Why, after forty years, are we still writing and talking about Apple's commercial "1984" launched in 1984? What is it about this commercial that continues to excite us? In his posthumously published Postcapitalist Desire (2020), British cultural philosopher Mark Fisher makes an interesting suggestion. According to him, the commercial in question can be understood as a Freudian ‘dreamwork’. Fisher points out that, according to Freud, the dream always involves a form of condensation: it comprises images or impressions composed of many layers. Hence the interpretive work required to understand a dream and the enduring fascination dream images can have on us. Apple's advertising spot, I believe, can indeed be understood as a ‘dreamwork’: one in which many different historical, political, and cultural discourses converge. Therefore, in this contribution, I aim to somewhat untangle the discursive knot; to reconstruct the different political, historical, and cultural layers by juxtaposing and discussing them sequentially.
Apple's advertising spot, I believe, can indeed be understood as a ‘dreamwork’: one in which many different historical, political, and cultural discourses converge.
Although inspired by Fisher's reference to Freud and psychoanalysis, I do not wish to proceed as a psychoanalyst. Meaning, I am not interested in what the creator of the commercial - Ridley Scott - consciously or unconsciously intended by his work. The focus of my analysis is not the author and his intention, but rather the author and his work as an implicit expression of a specific historical constellation. I will do that from the perspective of social and political philosophy, or, put differently: I will read "1984" as the expression of a historical constellation insofar as this constellation is a specific social and political configuration.
That, as a political philosopher, I feel inspired to write something about the commercial "1984" should come as no surprise. Even a first, superficial interpretation makes it clear that "1984" has an outspoken political character. After all, what do we see? We see an authoritarian leader addressing his brainwashed followers, we see a woman who physically opposes the order imposed by the leader and is chased by riot police. In short, we see a set of political relationships under high tension. This is also confirmed by the voiceover that accompanies the images. The voice speaks of a "garden of pure ideology, in which every worker can flourish," of "one people, with one will" and the "unity of thought" that is considered a more powerful weapon than any army.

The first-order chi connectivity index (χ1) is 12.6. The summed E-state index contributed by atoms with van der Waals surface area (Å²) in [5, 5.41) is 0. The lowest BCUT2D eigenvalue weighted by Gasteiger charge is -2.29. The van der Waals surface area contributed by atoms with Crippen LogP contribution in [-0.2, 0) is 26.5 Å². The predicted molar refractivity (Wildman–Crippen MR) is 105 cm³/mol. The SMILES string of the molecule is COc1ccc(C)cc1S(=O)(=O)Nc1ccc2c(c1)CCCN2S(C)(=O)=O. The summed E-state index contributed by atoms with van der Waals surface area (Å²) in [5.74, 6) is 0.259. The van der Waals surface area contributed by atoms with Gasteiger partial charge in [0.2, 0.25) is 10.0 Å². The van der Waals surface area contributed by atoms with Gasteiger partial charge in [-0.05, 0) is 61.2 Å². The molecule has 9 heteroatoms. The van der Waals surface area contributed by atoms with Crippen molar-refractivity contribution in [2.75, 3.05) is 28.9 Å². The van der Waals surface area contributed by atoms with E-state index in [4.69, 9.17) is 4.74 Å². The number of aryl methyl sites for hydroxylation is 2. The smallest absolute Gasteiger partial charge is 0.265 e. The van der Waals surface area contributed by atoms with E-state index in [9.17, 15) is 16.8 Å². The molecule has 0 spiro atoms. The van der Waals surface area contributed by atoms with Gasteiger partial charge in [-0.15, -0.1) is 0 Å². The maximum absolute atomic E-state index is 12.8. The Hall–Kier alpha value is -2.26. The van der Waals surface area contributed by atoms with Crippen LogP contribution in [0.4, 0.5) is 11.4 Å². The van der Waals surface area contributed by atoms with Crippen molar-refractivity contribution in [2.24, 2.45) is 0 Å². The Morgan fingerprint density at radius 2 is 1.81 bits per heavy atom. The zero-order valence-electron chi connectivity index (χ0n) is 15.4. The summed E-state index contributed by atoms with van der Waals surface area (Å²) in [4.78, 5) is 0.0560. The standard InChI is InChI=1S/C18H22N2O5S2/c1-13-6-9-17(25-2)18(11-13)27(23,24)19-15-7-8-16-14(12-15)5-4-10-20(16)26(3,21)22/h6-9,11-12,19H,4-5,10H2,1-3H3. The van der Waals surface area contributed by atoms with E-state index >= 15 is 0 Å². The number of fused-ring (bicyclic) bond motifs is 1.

"1984" obviously cannot be separated from the geopolitical tensions that characterized the time in which it was made. The authoritarianism and docile masses in the commercial are in full accord with the way the USSR was represented in American propaganda, namely as a country in which one-dimensional, dogmatic leaders and bureaucrats ruled over a homogenized mass of "workers" in a setting of gray, industrial architecture. It is probably no coincidence that in the year preceding the broadcast of the spot, Ronald Reagan explicitly referred to the USSR as an "evil empire.” The commercial represents how this “evil empire” can sustain itself only through indoctrination - the leader's speech - and repression - the riot police. An interpretation, of course, further underlined by the explicit reference to George Orwell's novel 1984.
The Dead Rattle of Fordism
But the commercial "1984" is more than just an extension of Cold War propaganda; the commercial also alludes, in a more subtle way, to an important sociological shift within the Western bloc, namely that from a Fordist to a post-Fordist labor organization. The space in which the uniformed, homogeneous masses look at the screen showing the leader resembles a factory hall, and the color palette used (or lack thereof) alludes to the serial, homogeneous, and authoritatively organized mode of production characteristic of Fordism. Put more simply, Fordism was the era of industrial mass production, of large factory halls in which the pace was machine-driven, in which obedience and conformism were required of workers, and in which creativity, autonomy, and individuality were viewed as a threat to production. Beginning in the 1960s and 1970s, we see a gradual transition to a post-Fordist mode of production. Unlike Fordism, post-Fordism focuses on individuality, creativity, flexibility, and autonomy. This can be read as a symptom of a more general shift from the secondary to the tertiary sector as the most dominant economic sector, meaning that from the seventies and eighties onwards, we are dealing with an economy that increasingly centers around rather immaterial products: services, images, communication, information, data, financial capital. In this context, a worker is no longer expected to conform or exhibit quiet obedience but rather active, yet controlled, participation, engagement, and creativity.